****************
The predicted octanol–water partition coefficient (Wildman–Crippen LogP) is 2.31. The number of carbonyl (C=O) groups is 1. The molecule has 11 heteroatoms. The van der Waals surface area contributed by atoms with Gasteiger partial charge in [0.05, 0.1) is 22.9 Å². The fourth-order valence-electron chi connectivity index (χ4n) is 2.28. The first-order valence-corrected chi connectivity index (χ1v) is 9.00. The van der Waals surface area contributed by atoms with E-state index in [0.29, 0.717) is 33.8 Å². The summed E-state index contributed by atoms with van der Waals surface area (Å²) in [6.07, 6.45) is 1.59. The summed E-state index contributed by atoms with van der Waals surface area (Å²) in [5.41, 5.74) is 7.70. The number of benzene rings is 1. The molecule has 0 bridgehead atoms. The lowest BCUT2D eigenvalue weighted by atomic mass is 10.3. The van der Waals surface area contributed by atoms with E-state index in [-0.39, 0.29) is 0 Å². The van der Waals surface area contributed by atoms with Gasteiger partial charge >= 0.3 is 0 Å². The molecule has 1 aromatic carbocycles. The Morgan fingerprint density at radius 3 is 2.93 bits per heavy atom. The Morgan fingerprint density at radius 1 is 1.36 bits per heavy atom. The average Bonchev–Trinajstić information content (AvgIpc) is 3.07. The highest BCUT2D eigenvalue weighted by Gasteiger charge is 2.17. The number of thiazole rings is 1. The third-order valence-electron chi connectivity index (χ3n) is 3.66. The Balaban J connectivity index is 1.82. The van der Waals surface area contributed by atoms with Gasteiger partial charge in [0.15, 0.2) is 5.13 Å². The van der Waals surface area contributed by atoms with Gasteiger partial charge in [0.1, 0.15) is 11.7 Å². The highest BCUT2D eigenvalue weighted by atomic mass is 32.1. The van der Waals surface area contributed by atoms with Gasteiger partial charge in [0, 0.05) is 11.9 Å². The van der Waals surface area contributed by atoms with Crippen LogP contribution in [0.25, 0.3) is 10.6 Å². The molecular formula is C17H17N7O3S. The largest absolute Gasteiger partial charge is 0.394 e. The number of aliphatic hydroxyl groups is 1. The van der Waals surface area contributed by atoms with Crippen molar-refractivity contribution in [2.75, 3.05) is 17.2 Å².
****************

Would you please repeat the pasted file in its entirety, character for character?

The predicted octanol–water partition coefficient (Wildman–Crippen LogP) is 2.31. The number of carbonyl (C=O) groups is 1. The molecule has 11 heteroatoms. The van der Waals surface area contributed by atoms with Gasteiger partial charge in [0.05, 0.1) is 22.9 Å². The fourth-order valence-electron chi connectivity index (χ4n) is 2.28. The first-order valence-corrected chi connectivity index (χ1v) is 9.00. The van der Waals surface area contributed by atoms with E-state index in [0.29, 0.717) is 33.8 Å². The summed E-state index contributed by atoms with van der Waals surface area (Å²) in [6.07, 6.45) is 1.59. The summed E-state index contributed by atoms with van der Waals surface area (Å²) in [5.41, 5.74) is 7.70. The number of benzene rings is 1. The molecule has 0 bridgehead atoms. The lowest BCUT2D eigenvalue weighted by atomic mass is 10.3. The van der Waals surface area contributed by atoms with E-state index in [-0.39, 0.29) is 0 Å². The van der Waals surface area contributed by atoms with Gasteiger partial charge >= 0.3 is 0 Å². The molecule has 1 aromatic carbocycles. The Morgan fingerprint density at radius 3 is 2.93 bits per heavy atom. The Morgan fingerprint density at radius 1 is 1.36 bits per heavy atom. The average Bonchev–Trinajstić information content (AvgIpc) is 3.07. The highest BCUT2D eigenvalue weighted by Gasteiger charge is 2.17. The number of thiazole rings is 1. The third-order valence-electron chi connectivity index (χ3n) is 3.66. The Balaban J connectivity index is 1.82. The van der Waals surface area contributed by atoms with Gasteiger partial charge in [0.15, 0.2) is 5.13 Å². The van der Waals surface area contributed by atoms with Gasteiger partial charge in [0.1, 0.15) is 11.7 Å². The highest BCUT2D eigenvalue weighted by atomic mass is 32.1. The van der Waals surface area contributed by atoms with Gasteiger partial charge in [0, 0.05) is 11.9 Å². The van der Waals surface area contributed by atoms with Crippen LogP contribution in [0.25, 0.3) is 10.6 Å². The molecular formula is C17H17N7O3S. The largest absolute Gasteiger partial charge is 0.394 e. The number of aliphatic hydroxyl groups is 1. The van der Waals surface area contributed by atoms with Crippen molar-refractivity contribution in [2.75, 3.05) is 17.2 Å².